Inconsistencies in batches and mistakes in shipping have resulted in many instances of hospitalization and death throughout the world. These instances have incited harm reduction techniques and measures to prevent dangers such as:
Even these measure cannot protect fully against vendor and user mistakes. The danger remains as research chemicals are never assured in all aspects. Vendors agreements are given on websites explicitly stating that the items are sold for research and reference purposes only, and it is stated that all internal use or any intentional/unintentional mishandling and usage is explicitly grounds for denial of sale and forbidden by the vendor.
Another aspect of danger is the irony in "research chemicals" being unresearched as whole. As they are not intended for pharmaceutical uses, the pharmacological effects are left unknown and the risk is taken by the end user that ill-health effects may be possible through usage of the research chemical as a drug. Various medical issues, such as Onley Lesions, and left unknown and possible through the use of these chemicals. The long term effects are certainly unknown at this point; therefore, it is strongly necessary to consider these dangers as a factor in usage.
Please note: Information in this section is an overview of the general legalities surrounding research chemicals in various countries. Chemical-specific information can be found in their respective articles.
There is currently no consistent international policy on the legality of research chemicals, similar to those laid out for chemicals covered by the United Nations treaties on narcotic drugs (1961) and psychotropic drugs (1971). As a result the legal status of any research chemical is highly variable from country to country, depending on the specifics of local legislation.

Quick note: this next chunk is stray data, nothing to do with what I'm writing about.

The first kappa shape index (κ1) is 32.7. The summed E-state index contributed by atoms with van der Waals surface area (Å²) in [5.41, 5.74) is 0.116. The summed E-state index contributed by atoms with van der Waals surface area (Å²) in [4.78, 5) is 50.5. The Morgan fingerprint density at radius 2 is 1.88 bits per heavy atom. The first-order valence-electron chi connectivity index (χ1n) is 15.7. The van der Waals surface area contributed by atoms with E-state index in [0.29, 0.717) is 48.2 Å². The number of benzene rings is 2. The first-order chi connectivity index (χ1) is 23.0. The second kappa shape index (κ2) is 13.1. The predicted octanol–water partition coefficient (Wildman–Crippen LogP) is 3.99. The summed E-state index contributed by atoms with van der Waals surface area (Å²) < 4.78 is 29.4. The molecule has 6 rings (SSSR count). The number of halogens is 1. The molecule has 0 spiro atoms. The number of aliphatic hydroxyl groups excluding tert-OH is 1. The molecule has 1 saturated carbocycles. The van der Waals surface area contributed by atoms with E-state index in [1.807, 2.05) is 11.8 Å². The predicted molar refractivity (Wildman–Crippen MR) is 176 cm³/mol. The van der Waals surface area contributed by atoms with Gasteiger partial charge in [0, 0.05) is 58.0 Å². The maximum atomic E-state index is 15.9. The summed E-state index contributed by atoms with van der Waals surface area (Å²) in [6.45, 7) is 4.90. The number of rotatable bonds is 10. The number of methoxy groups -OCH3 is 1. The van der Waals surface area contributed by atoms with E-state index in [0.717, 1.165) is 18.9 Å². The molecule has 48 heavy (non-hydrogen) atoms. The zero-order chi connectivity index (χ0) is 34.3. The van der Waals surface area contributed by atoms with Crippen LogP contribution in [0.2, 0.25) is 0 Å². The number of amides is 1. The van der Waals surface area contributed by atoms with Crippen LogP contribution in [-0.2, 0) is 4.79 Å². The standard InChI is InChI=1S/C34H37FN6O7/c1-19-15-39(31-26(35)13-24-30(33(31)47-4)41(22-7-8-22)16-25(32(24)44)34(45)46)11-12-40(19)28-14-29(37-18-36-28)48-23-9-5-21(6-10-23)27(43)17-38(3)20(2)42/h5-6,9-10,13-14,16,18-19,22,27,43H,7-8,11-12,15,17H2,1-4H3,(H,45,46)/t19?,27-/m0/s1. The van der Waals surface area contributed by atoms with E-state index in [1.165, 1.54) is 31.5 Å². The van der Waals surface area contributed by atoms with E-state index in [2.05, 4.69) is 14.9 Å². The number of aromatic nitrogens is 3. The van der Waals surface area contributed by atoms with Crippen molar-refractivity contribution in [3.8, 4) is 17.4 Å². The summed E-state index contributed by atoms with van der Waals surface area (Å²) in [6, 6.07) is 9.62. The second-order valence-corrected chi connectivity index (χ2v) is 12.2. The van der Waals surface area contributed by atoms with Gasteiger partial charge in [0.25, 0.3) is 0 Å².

The U.S. currently has no legislation which explicitly identifies individual research chemicals as scheduled. However the term ‘Research Chemical’ was specifically applied in an attempt to avoid prosecution under the Federal Analog Act (see History of Research Chemicals). Since a majority of research chemicals bear some functional and structural similarity to a scheduled chemical, they could theoretically be considered to be scheduled provided that intent for human consumption can be demonstrated. Precedent has already been set that vendors of research chemicals may be contravening this law (see Operation Web Tryp).
While those involved in distribution of research chemicals have been shown to be vulnerable, there are currently no known cases of prosecutions against individuals for possession of a controlled substance analogue. As a result the legality of mere possession of such chemicals remains a grey area, as it is unclear whether intent for human consumption is demonstrable.
The United Kingdom is widely regarded as having some of the most focussed and robust legislation covering research chemical legality. In addition to naming specific substances that are controlled, derivative laws enable whole families of compounds to be controlled, allowing the scope of such legislation to be broad. These laws are dynamic and frequently amended to prohibit novel structural families of research chemical.